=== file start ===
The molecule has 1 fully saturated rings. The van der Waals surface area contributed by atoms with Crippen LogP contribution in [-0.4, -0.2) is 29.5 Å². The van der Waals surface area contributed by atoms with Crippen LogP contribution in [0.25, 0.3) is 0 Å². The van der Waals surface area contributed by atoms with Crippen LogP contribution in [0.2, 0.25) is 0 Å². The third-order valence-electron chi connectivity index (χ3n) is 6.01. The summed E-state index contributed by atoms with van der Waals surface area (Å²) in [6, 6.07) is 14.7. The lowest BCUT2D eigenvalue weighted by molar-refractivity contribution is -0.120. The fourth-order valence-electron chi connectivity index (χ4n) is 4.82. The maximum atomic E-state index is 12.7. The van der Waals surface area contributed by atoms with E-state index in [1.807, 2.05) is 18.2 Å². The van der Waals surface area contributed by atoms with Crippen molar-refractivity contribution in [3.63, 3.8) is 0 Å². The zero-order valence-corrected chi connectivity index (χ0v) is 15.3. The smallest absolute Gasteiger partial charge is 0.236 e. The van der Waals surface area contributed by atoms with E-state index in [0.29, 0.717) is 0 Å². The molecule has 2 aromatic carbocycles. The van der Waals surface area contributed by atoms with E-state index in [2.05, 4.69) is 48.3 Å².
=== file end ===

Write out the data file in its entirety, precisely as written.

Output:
The molecule has 1 fully saturated rings. The van der Waals surface area contributed by atoms with Crippen LogP contribution in [-0.4, -0.2) is 29.5 Å². The van der Waals surface area contributed by atoms with Crippen LogP contribution in [0.25, 0.3) is 0 Å². The van der Waals surface area contributed by atoms with Crippen LogP contribution in [0.2, 0.25) is 0 Å². The third-order valence-electron chi connectivity index (χ3n) is 6.01. The summed E-state index contributed by atoms with van der Waals surface area (Å²) in [6, 6.07) is 14.7. The lowest BCUT2D eigenvalue weighted by molar-refractivity contribution is -0.120. The fourth-order valence-electron chi connectivity index (χ4n) is 4.82. The maximum atomic E-state index is 12.7. The van der Waals surface area contributed by atoms with E-state index in [1.807, 2.05) is 18.2 Å². The van der Waals surface area contributed by atoms with Crippen molar-refractivity contribution in [3.63, 3.8) is 0 Å². The zero-order valence-corrected chi connectivity index (χ0v) is 15.3. The smallest absolute Gasteiger partial charge is 0.236 e. The van der Waals surface area contributed by atoms with E-state index in [0.29, 0.717) is 0 Å². The molecule has 2 aromatic carbocycles. The van der Waals surface area contributed by atoms with E-state index in [2.05, 4.69) is 48.3 Å².